A Novelist of Common Men and Common Situations

      R.K. Narayan is a novelist of common people and common situations. His plots are built of material and incidents that are neither extraordinary nor heroic. The tone of his novels is quiet and subdued. He selects day-to-day incidents that happen to almost every one of us one time or another. His heroes are average human beings and they do not possess extraordinary capacities, but through some accidents attain greatness very soon to return to their original state. If we take the life of a school boy like Swami, we find nothing extraordinary or strange in his life. Similarly, Mr. Sampath, Chandran, Raju, Rosie, Savitri, Ramani and others live, love and suffer in a maze of incidents which are just commonplace.

His Plot Construction

      R. K. Narayan’s plots do not follow any standardized formula, because Narayan starts with an idea of character and situation and the plot progresses on the lines he conceives to be the logical development of the idea. It may mean no marriage, no happy ending and no hero of standardized stature. Accidents, coincidences and sudden reversal of fortune are used only to a very limited scale; his action mainly develops logically from the acts and actions of his characters. In this respect, Narayan is as much a ‘materialist’ as Henry James, H.G. Wells and Arnold Bennett.

      Narayan’s craftsmanship in plot construction does not reveal a consistent quality. He began in a tentative and episodic manner in Swami and Friends but developed an architectonic sense in his second novel, The Bachelor of Arts, and his third, The Dark Room, reveals definite signs of technical maturity. His predilection for the fantastic, already suggested in The Bachelor of Arts, becomes quite prominent with The English Teacher. Generally, his plots split into two parts — the realistic and the fantastic — “the realistic vein being carried alongside the fantastic and then dropped altogether.” It is not always that he succeeds in fusing the two into an organic plot. He is eminently successful in The Financial Expert, The Guide, The Man-Eater of Malgudi and The Painter of Signs but not so in Mr. Sampath, Waiting for the Mahatma or The Vendor of Sweets. However, these technical inadequacies cannot detract from his inventive ingenuity. Even the most loosely constructed of his plots such as Waiting for the Mahatma and Mr. Sampath are highly enjoyable in parts as most of Dickens’s novels are.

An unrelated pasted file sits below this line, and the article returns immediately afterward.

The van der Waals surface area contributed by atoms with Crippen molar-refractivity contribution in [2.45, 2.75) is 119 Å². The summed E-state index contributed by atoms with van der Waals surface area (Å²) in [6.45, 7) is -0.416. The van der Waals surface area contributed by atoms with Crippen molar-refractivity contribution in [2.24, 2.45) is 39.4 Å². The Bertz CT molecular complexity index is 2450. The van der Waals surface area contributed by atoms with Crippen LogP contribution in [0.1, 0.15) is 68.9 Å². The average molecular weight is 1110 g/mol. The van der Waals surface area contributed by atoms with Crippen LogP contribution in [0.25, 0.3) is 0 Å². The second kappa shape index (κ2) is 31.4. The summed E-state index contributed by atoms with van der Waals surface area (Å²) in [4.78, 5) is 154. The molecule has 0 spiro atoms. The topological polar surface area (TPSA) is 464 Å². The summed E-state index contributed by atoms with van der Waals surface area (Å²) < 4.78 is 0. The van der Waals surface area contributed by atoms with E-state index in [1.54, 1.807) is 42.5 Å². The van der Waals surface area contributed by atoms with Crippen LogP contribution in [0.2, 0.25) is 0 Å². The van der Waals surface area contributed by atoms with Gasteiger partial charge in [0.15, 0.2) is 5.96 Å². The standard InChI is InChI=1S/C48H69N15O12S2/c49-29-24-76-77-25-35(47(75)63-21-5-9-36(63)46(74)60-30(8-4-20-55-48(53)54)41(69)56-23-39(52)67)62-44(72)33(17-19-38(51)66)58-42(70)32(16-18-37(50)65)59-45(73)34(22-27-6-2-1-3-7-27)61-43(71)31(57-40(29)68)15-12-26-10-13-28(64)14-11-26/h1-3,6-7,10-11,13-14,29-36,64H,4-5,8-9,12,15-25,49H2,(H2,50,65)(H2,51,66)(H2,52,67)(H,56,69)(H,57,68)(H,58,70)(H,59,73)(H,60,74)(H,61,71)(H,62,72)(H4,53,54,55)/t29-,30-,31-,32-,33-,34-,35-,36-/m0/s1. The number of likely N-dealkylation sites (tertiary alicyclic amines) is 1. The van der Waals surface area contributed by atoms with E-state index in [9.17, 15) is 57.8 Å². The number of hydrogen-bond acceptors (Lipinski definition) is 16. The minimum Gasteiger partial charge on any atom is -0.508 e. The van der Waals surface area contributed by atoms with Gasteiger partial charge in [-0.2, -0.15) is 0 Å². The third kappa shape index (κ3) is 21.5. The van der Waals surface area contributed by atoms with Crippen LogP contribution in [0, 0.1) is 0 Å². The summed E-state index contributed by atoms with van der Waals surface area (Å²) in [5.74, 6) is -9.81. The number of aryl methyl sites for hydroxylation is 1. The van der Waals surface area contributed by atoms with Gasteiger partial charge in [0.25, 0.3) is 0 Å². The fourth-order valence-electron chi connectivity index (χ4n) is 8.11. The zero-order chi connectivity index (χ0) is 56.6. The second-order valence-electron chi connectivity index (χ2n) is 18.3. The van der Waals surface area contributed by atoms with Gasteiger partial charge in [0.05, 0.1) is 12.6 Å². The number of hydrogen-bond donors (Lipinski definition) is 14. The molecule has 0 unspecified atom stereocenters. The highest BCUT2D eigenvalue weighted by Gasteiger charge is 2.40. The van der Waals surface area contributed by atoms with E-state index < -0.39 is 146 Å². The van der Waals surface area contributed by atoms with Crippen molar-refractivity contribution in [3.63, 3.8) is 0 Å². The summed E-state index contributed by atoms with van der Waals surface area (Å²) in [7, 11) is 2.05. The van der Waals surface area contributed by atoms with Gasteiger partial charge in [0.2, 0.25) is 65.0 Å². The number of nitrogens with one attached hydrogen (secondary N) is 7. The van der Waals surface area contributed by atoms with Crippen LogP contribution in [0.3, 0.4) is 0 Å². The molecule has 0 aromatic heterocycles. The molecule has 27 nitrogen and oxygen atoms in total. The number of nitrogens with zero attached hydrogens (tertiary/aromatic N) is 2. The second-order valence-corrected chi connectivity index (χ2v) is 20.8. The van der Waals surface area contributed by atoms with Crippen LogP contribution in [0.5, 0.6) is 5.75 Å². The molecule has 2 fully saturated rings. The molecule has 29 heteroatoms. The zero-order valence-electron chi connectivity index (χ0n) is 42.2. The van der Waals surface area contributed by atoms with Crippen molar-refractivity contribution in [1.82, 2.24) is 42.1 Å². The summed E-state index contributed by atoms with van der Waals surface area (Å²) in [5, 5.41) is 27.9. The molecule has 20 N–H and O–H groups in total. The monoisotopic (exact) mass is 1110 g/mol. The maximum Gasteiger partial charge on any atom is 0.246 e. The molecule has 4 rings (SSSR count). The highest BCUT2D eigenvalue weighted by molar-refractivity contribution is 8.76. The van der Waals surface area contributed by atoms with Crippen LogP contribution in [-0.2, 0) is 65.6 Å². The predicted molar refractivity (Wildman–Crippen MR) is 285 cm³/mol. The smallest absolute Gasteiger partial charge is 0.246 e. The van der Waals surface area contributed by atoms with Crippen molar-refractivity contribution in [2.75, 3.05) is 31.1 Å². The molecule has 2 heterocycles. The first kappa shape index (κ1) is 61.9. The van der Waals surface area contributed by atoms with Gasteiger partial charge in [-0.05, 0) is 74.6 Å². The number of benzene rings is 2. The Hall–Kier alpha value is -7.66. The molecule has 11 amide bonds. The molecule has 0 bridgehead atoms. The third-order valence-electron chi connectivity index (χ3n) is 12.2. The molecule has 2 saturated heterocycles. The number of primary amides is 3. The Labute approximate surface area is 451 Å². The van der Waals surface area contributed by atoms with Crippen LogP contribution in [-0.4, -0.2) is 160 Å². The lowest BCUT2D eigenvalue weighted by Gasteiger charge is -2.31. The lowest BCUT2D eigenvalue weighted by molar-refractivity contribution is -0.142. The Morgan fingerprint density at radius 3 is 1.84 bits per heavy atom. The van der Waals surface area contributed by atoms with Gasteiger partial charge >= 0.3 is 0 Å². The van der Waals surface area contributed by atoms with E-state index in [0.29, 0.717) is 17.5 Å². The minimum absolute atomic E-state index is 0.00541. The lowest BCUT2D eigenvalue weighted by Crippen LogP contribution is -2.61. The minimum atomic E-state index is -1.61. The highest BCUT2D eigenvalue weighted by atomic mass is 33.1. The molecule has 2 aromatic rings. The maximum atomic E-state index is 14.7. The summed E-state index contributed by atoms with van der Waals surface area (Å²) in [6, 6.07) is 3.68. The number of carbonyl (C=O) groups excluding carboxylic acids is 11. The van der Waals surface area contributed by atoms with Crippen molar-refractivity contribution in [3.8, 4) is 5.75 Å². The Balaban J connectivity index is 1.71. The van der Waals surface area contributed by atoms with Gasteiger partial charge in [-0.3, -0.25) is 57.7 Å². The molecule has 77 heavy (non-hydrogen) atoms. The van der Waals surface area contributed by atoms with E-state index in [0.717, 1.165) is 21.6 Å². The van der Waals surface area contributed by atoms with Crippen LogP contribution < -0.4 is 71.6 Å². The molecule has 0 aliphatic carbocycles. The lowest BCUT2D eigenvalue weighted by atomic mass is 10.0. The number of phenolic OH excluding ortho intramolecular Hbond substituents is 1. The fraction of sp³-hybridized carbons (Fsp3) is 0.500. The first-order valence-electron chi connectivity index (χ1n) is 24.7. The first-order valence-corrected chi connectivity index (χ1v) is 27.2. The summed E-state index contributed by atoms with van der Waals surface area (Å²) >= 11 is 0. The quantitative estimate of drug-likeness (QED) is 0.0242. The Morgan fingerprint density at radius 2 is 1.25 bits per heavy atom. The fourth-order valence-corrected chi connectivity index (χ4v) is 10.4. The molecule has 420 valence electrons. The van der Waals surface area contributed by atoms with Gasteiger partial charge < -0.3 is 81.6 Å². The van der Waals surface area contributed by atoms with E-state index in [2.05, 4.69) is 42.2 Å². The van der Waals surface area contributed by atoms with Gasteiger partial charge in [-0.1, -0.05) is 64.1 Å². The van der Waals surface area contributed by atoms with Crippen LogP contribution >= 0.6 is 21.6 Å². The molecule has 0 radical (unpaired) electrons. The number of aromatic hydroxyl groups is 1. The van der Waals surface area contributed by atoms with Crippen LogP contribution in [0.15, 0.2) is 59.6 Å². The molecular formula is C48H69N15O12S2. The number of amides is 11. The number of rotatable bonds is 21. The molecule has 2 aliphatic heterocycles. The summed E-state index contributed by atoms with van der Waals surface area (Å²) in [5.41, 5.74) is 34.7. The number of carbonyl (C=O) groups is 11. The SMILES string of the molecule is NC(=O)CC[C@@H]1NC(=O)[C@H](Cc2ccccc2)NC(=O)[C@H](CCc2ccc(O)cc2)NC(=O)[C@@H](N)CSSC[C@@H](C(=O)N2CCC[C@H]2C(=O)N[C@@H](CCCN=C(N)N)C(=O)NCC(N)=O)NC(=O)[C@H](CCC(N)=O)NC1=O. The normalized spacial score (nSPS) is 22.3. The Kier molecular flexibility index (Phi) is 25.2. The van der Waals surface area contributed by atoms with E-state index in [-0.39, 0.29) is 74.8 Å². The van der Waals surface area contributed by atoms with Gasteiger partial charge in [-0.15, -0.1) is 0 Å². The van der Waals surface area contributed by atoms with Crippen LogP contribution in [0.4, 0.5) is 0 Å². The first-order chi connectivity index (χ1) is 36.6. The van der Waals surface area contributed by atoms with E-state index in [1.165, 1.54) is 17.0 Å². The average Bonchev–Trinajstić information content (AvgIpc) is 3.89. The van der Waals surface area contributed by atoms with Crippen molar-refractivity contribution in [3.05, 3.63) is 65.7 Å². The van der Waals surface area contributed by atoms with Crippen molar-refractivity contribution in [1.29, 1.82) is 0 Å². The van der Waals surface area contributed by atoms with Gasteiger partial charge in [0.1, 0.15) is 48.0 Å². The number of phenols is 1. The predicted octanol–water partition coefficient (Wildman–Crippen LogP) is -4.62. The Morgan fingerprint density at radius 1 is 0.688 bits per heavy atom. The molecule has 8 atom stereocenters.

His Characterization

      Narayan’s novels are mainly the novels of characters. His characterization may not be as great as that of Shakespeare or Charles Dickens, but it is only next to the greatest artists. His range of characters, like that of Jane Austen, is limited. He chooses his people from the middle classes of South India. But they are drawn with a convincing psychological consistency. These characters are full of life and vitality. They are thoroughly human in their likes and dislikes, and are neither saints nor sinners, but beings as ordinary or extraordinary as we are. Narayan is able to draw complex characters too. Krishnan, Ramani, Savitri, Sampath, Raju, Rosie, Marco Gajpathi, Shanta Bai, Margayya are some of his memorable creations.